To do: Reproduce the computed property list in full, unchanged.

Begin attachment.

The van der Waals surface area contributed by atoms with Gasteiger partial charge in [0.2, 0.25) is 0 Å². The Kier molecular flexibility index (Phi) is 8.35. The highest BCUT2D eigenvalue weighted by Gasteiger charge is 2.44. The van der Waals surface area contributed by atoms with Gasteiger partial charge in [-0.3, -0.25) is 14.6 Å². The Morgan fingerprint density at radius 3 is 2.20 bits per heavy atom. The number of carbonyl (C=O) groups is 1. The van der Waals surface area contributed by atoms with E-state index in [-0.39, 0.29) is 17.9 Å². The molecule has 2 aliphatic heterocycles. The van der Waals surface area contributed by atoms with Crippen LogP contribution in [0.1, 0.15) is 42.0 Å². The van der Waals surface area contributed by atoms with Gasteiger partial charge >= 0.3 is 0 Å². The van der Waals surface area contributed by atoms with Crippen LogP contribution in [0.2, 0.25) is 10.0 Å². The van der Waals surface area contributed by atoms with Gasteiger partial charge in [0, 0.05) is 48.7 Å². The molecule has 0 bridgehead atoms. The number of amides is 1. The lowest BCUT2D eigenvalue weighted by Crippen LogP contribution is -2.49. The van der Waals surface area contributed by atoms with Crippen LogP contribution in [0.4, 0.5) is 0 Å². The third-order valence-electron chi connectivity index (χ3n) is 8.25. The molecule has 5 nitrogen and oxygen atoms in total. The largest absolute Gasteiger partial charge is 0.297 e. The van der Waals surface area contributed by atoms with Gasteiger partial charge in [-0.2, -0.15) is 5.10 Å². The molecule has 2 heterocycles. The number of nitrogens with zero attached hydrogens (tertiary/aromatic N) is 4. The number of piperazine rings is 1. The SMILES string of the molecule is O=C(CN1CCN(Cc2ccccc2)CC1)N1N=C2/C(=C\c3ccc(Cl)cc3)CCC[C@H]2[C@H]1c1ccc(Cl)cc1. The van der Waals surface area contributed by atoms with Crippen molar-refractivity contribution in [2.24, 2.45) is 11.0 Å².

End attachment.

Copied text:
The van der Waals surface area contributed by atoms with Gasteiger partial charge in [0.2, 0.25) is 0 Å². The Kier molecular flexibility index (Phi) is 8.35. The highest BCUT2D eigenvalue weighted by Gasteiger charge is 2.44. The van der Waals surface area contributed by atoms with Gasteiger partial charge in [-0.3, -0.25) is 14.6 Å². The Morgan fingerprint density at radius 3 is 2.20 bits per heavy atom. The number of carbonyl (C=O) groups is 1. The van der Waals surface area contributed by atoms with E-state index in [-0.39, 0.29) is 17.9 Å². The molecule has 2 aliphatic heterocycles. The van der Waals surface area contributed by atoms with Crippen LogP contribution in [0.1, 0.15) is 42.0 Å². The van der Waals surface area contributed by atoms with Gasteiger partial charge >= 0.3 is 0 Å². The van der Waals surface area contributed by atoms with Crippen LogP contribution in [0.2, 0.25) is 10.0 Å². The van der Waals surface area contributed by atoms with Gasteiger partial charge in [0, 0.05) is 48.7 Å². The molecule has 0 bridgehead atoms. The number of amides is 1. The lowest BCUT2D eigenvalue weighted by Crippen LogP contribution is -2.49. The van der Waals surface area contributed by atoms with Crippen LogP contribution in [0.4, 0.5) is 0 Å². The third-order valence-electron chi connectivity index (χ3n) is 8.25. The molecule has 5 nitrogen and oxygen atoms in total. The largest absolute Gasteiger partial charge is 0.297 e. The van der Waals surface area contributed by atoms with Gasteiger partial charge in [-0.2, -0.15) is 5.10 Å². The molecule has 2 heterocycles. The number of nitrogens with zero attached hydrogens (tertiary/aromatic N) is 4. The number of piperazine rings is 1. The SMILES string of the molecule is O=C(CN1CCN(Cc2ccccc2)CC1)N1N=C2/C(=C\c3ccc(Cl)cc3)CCC[C@H]2[C@H]1c1ccc(Cl)cc1. The van der Waals surface area contributed by atoms with Crippen molar-refractivity contribution in [2.24, 2.45) is 11.0 Å².